NEW YORK - Gold's recent performance has certainly been a major disappointmentto the many analysts and investors who have been anticipatinganother stellar year for the yellow metal. But the year is hardlyover . .|
nor is gold's long-term bull market. I believe we will see a reversal of gold's fortunes and newall-time highs, if not this year then certainly in 2013. Moreover,the now decade-long advance in the metal's price could last anotherfive-to-ten years given the global economic challenges that lieahead. For now, gold's short-term prospects remain uncertain. So far thisyear, gold has traded at well beneath its all-time high of $1,924recorded last September.
Its subsequent low near $1,520 an ounceregistered in late December now, in recent days, again seems to bea vulnerable support level. As we have previously cautioned, afall back to $1,520 - or even lower - is certainly possible beforegold resumes its long-term ascent. What could trigger gold's next up-leg and march into virginterritory? The answer is another wave of monetary accommodation, not just bythe U.S. Federal Reserve but also by the European Central Bank (theECB) and other European central banks, the People's Bank of China(the PBOC), the Reserve Bank of India, and a host of others who donot want to see their currencies appreciate against the dollar.
In the U.S. and China, the catalyst bringing on more monetaryreflation will be continued signs of weakening economies along withlower commodity prices and consumer price inflation. Meanwhile,the ECB will be responding not only to rapidly contractingeconomies - but it will be staging the biggest bail-out of alltime. Gold's reversal from last September's record high and itscontinuing anemic performance reflect an Olympian tug of warbetween short-term institutional traders and speculators operatingin derivative markets trading paper proxies for gold, proxies thathave no supply limitation and are, in effect, created by thesellers themselves .
. and physical markets where long-terminvestors, jewelry consumers, and central banks have continued toaccumulate a growing quasi-permanent stock of metal. It is in the physical realm - the real world of supply and demandfor gold bullion - where the long-term average price of gold isset. And here the fundamentals are decidedly bullish.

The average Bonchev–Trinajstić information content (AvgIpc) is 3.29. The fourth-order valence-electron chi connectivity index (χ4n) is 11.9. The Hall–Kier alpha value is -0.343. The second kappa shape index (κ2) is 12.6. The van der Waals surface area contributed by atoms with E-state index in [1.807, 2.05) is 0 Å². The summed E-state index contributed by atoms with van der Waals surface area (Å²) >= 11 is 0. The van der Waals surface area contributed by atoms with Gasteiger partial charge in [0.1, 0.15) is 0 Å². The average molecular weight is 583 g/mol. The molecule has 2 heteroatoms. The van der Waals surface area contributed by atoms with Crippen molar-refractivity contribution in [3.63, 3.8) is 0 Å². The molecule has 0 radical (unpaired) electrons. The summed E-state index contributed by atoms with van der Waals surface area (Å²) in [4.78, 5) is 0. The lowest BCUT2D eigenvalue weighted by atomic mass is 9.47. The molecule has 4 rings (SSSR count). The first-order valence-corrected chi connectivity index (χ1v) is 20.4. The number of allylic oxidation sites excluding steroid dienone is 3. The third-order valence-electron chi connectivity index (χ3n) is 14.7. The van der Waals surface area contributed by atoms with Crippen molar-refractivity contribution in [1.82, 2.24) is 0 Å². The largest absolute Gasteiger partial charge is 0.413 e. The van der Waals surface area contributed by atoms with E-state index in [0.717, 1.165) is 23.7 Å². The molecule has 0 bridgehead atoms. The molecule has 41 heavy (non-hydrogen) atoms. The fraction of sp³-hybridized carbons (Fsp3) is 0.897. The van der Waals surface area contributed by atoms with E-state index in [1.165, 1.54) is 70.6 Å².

In fact,thanks to continued central bank buying, rising Chineseprivate-sector demand despite signs of a slowing macro-economy, andlimited mine supply availability, the fundamentals are becomingincreasing bullish despite the current episode of price weakness. It is worth noting that global gold-mine production has grown inrecent years - but much of this growth has occurred in China andRussia - and every ounce these countries produce is absorbedlocally by central bank accumulation and private-sector investmentand jewelry demand. You'd think gold prices would, by now, be flying at much higheraltitudes what with Europe sinking deeper into recession, bank runsspreading from Greece to Spain, Portugal, and Italy, Greeceincreasingly likely to secede from the Eurozone, and the EuropeanUnion coming apart at the seams. Instead, the flight from the euro has favored the U.S. dollar - andthe appearance of a stronger U.S.
dollar has contributed to ashort-term bet against gold by institutional traders andspeculators. But the greenback is merely the best-looking horse onits way to the glue factory and its recent strength is merely areflection of the euro's decline. It is not supported by a healthyAmerican economy and sound U.S. monetary and fiscal policies.
The key short-term players are a small number of banks, hedgefunds, and other financial firms who operate with the benefit ofleverage and sometimes little cash down and trade not in real goldbut in futures, options, and more opaque over-the-counter markets. What motivates these traders is the necessity to make short-termtrading profits. For a good part of last year, as a group, the specs were on thelong side of the gold market, contributing to gold's stellaradvance last summer. But as they demonstrated later last year,they have no lasting or long-term commitment to gold as aninflation hedge, portfolio diversifier, or insurance policy againsteconomic or political risk.
More recently, it has been these short-term players operating onthe short side of the market who have held sway . . . andforestalled the price advance that is surely coming. At some point - perhaps when the Greek economy and financialmarkets seize up, or the country launches its own currency, or theblack plague of lost confidence spreads to other vulnerable, overlyindebted nations - gold will return to vogue and these traders andspeculators will again favor the yellow metal as an opportunity toprofit.
Alternatively, the European Central Bank could come to the rescue,issuing a euro-denominated "mutualized" debt instrument - aEuropean version of U.S Treasuries - in order to provide sufficientrefinancing to bail out Greece, the other heavily indebtedcountries, and those essentially insolvent private banksover-exposed to European sovereign debt. The cost, however, would be borne by much higher inflation acrossthe continent and a deep long-lasting devaluation of the euro. This time, however, not only might the U.S. dollar look stronger asthe euro weakens - but gold would likely shine for reasons I haveexplained in great detail in the past.
*Jeff Nichols is Managing Director of American Precious Metals Advisors - and Senior Economic Advisor to Rosland Capital - . SUBSCRIBE to Mineweb.com's free daily newsletter now.
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